Monthly Archives: April 2008

Spare a thought…

for two Irish children:

The two children who died in Saturday’s murder-suicide in Wexford were dead in their beds before the fire that gutted the house in Clonroche broke out, it was confirmed last night.

Postmortems revealed Mark, 6, and Julie, 5, may have been poisoned or suffocated by their father who shot himself in the head after shooting his wife. 

Conclusive autopsy reports will take weeks, but I’m not sure we’ll ever know exactly why Diarmuid Flood took such horrific action.

Making progress

The National is well into its life as a full-blown, honest-to-God newspaper and I’m bloody shattered. And I’m not one of the people who’ve been working six-day weeks for the past two months (that’s an awful lot of hyphens in two sentences, Colin will shmack me).

As is always the case in this industry, some nights go more smoothly than others. We’ve had to grow up fast and I think we’ve done that. Onward we go.

I love the smell of ink in the morning


(click for high-res, in focus version)


The newspaper I came to work for in Abu Dhabi has launched. Months of hard work from all parties involved (I was a mere interloper at three-and-a-half months’ service) have come to fruition. I do not think I can accurately describe how happy I am that the paper is finally out, how happy I am that there is now a tangible payoff for what I’ve been working on.

The newsroom was abuzz yesterday afternoon as we trooped in to get the show on the road. Everybody was taken with the sense that now was the time and yes, this was really going to happen. After weeks of dry runs — where we produced full editions but they did not go to print — we were itching to get things moving. This was not limited to us mere oiks in production, but shared by reporters, comment editors such as Rasheed and senior editors such as Colin.

Suited for the occasion, undoubtedly the biggest of my career so far, I entered the fray of text editing alongside my keyboard-wielding colleagues and we came out the other side largely intact. A little frayed, perhaps, and a little stretched, but nonetheless glowing and grinning at having played parts, however tiny, in helping The National make it to the streets of the United Arab Emirates. The main paper-builders, of course, include Martin Newland, the editor-in-chief, Hassan Fattah, the deputy editor, and the aforementioned Colin, the executive editor.

(Martin, as you might expect, spent the evening at the Emirates Palace Hotel at the gala launch of the newspaper. Colin and Hassan largely spent it on the newsroom floor [thanks for the pizzas, Hassan] keeping us on the straight and narrow, along with the production editor Rob McKenzie and his deputy David Green.)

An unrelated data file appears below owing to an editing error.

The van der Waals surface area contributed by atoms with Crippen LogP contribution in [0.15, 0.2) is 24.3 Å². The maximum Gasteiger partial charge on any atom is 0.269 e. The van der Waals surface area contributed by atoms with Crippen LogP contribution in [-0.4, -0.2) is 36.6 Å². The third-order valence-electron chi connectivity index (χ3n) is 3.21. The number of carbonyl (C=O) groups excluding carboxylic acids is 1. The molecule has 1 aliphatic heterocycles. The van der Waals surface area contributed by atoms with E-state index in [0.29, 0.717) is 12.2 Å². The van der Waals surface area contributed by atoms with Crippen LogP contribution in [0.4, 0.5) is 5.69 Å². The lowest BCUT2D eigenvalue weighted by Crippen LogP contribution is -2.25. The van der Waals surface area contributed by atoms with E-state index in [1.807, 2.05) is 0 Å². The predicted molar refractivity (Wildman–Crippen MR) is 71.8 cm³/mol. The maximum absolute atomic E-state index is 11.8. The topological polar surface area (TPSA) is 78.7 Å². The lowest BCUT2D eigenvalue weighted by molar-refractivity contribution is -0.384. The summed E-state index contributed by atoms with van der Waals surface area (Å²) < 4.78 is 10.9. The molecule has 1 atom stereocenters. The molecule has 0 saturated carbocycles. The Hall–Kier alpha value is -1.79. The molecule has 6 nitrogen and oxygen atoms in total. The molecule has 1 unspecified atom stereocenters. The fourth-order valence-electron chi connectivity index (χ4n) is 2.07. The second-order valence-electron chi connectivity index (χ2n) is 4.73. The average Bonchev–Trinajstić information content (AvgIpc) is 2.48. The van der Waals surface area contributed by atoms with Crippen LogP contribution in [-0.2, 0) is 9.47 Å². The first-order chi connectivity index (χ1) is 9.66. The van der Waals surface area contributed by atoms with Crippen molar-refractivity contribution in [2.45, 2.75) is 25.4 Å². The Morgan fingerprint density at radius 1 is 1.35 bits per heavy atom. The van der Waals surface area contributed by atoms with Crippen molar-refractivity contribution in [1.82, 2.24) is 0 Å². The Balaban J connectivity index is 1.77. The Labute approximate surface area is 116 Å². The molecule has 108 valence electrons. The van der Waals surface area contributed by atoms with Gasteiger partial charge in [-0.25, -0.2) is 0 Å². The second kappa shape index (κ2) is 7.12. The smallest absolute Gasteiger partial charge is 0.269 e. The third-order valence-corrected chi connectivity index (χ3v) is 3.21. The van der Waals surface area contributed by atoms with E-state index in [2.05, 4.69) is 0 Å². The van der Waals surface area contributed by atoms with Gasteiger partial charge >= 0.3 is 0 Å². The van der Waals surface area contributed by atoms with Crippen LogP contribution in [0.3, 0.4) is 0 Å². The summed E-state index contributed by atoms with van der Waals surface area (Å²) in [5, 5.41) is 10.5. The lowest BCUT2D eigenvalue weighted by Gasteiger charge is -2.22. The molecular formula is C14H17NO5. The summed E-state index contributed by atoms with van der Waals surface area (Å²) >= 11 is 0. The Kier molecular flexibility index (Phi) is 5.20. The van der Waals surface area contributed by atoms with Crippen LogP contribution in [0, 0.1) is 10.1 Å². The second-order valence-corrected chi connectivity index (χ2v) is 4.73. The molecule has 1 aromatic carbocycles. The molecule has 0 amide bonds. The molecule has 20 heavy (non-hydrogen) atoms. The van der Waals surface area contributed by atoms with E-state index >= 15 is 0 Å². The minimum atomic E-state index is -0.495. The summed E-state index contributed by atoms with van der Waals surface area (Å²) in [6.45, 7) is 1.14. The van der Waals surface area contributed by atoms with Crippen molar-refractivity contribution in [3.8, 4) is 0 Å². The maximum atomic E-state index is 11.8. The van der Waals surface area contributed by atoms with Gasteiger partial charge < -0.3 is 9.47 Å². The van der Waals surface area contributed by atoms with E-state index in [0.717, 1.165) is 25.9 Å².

I have only been in print rooms two or three times, but I do love the smell of ink. It hangs in the air as the presses hammer and thread raw newsprint and transform it into the collection of words and pictures you hold in your hands. As midnight came and went we headed to the press building in search of early editions. We did not find them, but the arts section was fully printed up while business and sport were coming off the machines at a rate of knots. Waves of people from other sections of the paper came and went, all seeking a touch of the magic that came with launching this newspaper. The news section suffered its delays but later that morning the first copies of The National made their ways onto newsstands in Abu Dhabi and elsewhere. We had arrived.

We have taken the first steps. We have come a long way from the temporary newsroom we inhabited until last week. Now we do it all over again every night. 😀

Voices of ancient history

Anthropologists and computer geeks have worked their magic and reproduced Neanderthal speech. Yes, they spoke. They just didn’t sound anything like modern humans.

The conclusion is that Neanderthals spoke, but sounded rather different to us. Specifically, the ancient humans’ lacked the “quantal vowel” sounds that underlie modern speech and which provide cues that help speakers understand one another.

By modeling the sounds that a Neanderthal larynx would have made, McCarthy’s team engineered the sound of a Neanderthal saying “e.”

In contrast to a modern human “e,” the Neanderthal version lacks a quantal hallmark, which helps a listener distinguish the word “beat” from “bit,” for instance.

Go download and listen here and here.

The clock ticks down

Tomorrow night The National goes live, with the first edition out on Thursday. We’ve come a long way in the three and a half months I’ve been in Abu Dhabi. Now let’s see if we can take it that bit further.

Incidentally, the paper’s content will be available at, which will be active the day the paper hits the newsstands.